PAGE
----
Do you want to achieve more? Do you want more happiness and success? Maybe the answer's in allowing your mind to wander! Check out this article that suggests you might be able to daydream your way to happiness and success...
Entrepreneurs might be especially focused on productivity, but despite your best efforts to concentrate on your business, you're probably not awfully consistent at it. You are human, after all, and various scientific studies have found most people spend between 30% and 47% of their waking hours daydreaming.
Your response may be horror that between a third and a half of you and your employees' workdays are spent gazing out the window or pondering their next vacation. But reserve judgment. A recent post by Jonah Lehrer for his New Yorker science blog, Frontal Cortex, explains that not only have scientists confirmed humans are incorrigible daydreamers (yes, even hard-nosed business owners), but also uncovered that this seemingly useless activity actually has an important function.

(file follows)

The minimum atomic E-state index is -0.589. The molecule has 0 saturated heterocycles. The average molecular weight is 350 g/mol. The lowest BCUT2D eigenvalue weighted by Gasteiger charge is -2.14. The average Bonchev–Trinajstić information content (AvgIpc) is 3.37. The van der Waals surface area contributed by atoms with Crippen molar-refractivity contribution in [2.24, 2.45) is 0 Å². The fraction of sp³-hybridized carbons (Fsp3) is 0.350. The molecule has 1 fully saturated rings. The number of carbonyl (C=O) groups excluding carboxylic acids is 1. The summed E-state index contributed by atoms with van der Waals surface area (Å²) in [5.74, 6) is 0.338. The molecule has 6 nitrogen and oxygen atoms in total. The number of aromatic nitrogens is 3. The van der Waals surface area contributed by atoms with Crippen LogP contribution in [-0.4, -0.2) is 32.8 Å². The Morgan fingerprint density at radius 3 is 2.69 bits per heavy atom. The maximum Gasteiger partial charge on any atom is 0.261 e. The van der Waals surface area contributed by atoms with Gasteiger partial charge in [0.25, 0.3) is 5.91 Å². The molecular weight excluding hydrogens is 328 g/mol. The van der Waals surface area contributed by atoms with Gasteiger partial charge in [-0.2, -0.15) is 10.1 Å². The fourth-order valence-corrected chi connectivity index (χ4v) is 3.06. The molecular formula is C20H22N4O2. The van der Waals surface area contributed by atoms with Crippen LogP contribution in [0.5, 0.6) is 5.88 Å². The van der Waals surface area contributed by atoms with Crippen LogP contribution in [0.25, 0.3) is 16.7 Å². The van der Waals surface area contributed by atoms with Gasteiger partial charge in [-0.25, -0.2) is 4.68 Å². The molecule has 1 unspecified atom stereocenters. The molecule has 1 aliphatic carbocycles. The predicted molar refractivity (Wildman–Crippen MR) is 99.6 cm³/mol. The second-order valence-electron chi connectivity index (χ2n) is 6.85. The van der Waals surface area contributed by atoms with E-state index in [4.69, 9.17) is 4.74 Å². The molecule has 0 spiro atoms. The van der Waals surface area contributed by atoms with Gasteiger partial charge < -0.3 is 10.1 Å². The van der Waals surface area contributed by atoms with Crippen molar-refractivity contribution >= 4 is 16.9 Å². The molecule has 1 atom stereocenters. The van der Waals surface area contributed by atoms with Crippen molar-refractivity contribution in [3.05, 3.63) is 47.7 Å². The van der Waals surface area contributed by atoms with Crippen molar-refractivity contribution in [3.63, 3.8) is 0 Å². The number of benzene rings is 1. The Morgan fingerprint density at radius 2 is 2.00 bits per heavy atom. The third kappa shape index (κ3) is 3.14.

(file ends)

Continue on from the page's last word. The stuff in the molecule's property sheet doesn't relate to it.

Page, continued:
A forthcoming paper in Psychological Science, from a research team led by Benjamin Baird and Jonathan Schooler of the University of California at Santa Barbara, demonstrates how daydreaming can be useful. Lehrer describes their study and its outcome:
The experiment itself was simple: a hundred and forty-five undergraduate students were given a standard test of creativity known as an "unusual use" task, in which they had two minutes to list as many uses as possible for mundane objects such as toothpicks, bricks, and clothes hangers.
Subjects were then given a twelve-minute break. During this time, they were randomly assigned to three different conditions: resting in a quiet room, performing a difficult short-term memory task, or doing something so boring that it would elicit mind-wandering. Following this interlude, the subjects were given another round of creative tests, including the unusual-use tasks they had worked on only a few minutes before.
Here's where things get interesting: those students assigned to the boring task performed far better when asked to come up with additional uses for everyday items to which they had already been exposed. Given new items, all the groups did the same. Given repeated items, the daydreamers came up with forty-one per cent more possibilities than students in the other conditions...
...keep reading HERE
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